Although the role of biotechnology transformation for food security and poverty alleviation is recognised, at this point of technology development, it appears that priority should be given to tools such as tissue culture and the use of molecular markers to assist breeding in the selection process. An important and critical step for biotechnology development is the need for the development and implementation of the national biosafety framework to address adequately and effectively biosafety and biotechnology issues in the country.
A national biosafety framework is also of paramount importance if consideration is given to the fact that Mozambique is vulnerable to natural disasters often leading to the need for food aid that may be derived from transgenic crops. Mozambique is also forced to deal with biotechnology and biosafety issues due to its geographical position that makes it a transit country to other African countries of several goods, including food that may be derived from GM crops.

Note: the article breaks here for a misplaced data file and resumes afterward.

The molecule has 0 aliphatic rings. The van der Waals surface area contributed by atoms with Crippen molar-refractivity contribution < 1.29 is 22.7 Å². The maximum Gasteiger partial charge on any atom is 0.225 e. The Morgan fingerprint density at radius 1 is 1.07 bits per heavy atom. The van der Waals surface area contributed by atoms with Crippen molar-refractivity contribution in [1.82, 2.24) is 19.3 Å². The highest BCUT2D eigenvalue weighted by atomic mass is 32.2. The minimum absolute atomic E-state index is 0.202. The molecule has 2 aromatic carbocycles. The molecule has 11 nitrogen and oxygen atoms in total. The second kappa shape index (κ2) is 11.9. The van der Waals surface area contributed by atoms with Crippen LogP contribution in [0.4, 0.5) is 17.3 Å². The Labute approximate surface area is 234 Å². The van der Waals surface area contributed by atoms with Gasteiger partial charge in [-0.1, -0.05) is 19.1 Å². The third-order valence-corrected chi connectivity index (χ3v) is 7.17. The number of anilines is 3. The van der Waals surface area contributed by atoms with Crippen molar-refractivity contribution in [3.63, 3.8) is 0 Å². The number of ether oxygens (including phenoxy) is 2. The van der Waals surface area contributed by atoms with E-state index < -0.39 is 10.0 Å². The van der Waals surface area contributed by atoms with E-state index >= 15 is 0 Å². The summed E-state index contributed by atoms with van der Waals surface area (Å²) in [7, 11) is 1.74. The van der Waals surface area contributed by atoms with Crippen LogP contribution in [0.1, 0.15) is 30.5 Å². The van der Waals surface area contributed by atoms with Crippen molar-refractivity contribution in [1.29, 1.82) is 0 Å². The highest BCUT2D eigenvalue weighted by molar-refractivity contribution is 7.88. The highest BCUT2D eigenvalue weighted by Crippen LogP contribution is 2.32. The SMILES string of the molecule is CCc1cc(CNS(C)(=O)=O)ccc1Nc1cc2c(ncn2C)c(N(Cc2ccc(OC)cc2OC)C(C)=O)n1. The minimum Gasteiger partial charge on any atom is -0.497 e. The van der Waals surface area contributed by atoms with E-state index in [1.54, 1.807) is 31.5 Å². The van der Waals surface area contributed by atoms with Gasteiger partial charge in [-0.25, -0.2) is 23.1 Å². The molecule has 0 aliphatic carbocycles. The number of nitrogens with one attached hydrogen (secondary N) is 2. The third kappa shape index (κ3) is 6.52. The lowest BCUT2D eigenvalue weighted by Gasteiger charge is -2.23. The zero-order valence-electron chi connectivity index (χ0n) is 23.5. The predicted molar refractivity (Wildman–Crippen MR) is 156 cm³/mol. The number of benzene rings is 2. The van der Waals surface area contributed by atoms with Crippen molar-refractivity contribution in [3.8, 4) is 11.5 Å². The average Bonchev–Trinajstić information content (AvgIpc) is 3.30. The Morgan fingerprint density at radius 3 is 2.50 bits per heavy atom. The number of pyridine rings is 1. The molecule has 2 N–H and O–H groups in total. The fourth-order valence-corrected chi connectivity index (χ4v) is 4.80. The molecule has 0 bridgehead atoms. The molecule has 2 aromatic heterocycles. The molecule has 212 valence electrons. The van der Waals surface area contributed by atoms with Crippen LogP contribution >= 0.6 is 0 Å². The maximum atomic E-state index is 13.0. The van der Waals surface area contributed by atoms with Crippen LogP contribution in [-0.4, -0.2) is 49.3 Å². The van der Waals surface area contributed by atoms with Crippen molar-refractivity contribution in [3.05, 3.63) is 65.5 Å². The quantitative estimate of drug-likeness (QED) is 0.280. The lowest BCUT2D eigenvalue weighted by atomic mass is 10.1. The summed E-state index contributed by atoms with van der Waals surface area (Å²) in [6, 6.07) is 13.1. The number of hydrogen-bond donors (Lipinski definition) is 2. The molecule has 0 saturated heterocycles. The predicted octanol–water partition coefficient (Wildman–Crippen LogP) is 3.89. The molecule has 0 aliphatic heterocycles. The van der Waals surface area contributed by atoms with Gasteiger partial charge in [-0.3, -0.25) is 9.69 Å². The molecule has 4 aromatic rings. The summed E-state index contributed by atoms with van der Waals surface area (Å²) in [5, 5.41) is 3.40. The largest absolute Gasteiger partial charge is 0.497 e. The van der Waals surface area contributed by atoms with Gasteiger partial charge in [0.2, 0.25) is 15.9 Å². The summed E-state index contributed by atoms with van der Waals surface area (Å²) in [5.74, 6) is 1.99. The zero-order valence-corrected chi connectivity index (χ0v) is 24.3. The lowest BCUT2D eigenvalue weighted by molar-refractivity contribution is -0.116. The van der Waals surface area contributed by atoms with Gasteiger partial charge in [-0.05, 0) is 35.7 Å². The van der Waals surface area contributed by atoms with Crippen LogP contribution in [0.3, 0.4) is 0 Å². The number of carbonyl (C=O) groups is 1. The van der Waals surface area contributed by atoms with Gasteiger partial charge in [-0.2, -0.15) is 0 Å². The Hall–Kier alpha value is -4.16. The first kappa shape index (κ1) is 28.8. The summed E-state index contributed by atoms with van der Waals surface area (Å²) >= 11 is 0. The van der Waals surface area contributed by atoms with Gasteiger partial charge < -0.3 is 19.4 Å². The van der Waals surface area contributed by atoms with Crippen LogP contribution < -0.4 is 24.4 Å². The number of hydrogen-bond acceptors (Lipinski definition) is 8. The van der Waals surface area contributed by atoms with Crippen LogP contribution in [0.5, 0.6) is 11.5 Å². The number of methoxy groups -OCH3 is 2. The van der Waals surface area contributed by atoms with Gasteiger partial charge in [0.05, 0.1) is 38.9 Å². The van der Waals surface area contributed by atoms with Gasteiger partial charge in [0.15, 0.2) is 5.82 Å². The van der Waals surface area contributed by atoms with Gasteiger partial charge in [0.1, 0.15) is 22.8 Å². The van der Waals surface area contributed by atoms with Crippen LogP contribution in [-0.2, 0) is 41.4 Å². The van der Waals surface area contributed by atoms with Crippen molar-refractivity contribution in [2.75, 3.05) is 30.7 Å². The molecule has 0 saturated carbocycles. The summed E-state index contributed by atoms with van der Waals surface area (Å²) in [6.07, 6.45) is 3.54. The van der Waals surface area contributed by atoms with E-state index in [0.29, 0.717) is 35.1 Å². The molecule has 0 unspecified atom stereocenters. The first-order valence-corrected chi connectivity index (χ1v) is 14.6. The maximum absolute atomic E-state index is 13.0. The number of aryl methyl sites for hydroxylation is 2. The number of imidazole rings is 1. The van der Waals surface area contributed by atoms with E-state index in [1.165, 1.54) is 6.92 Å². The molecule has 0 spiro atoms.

The country has just started developing its policy and strategy in order to set up an institutional and regulatory framework to deal with biotechnology development, with emphasis on issues related to the area of biosafety. There is an acute lack of skilled staff to conduct research on biotechnology, only a limited number of lecturers and researchers hold post graduate diplomas. Most of the work in the area of biotechnology is presently being conducted by higher education institutions, with a significant number of projects concentrated in the area of animal science.
There is little use of modern biotechnology in the area of crop research, which is mainly focused on tissue culture, marker assisted breeding and diagnostics. The main policy tools for biotechnology development in Mozambique are related to the Policy on Science and Technology (PST) and strategy for its implementation as well as the strategy and action plan for Conservation and Sustainable Use of the Biological Diversity in Mozambique.
Mozambique ratified the Cartagena Protocol on Biosafety on the 21st October 2002 and it has established the National Biosafety Working Group (GIIBS), which is tasked with coordinating biosafety activities in Mozambique.
Originally Published 2012-03-19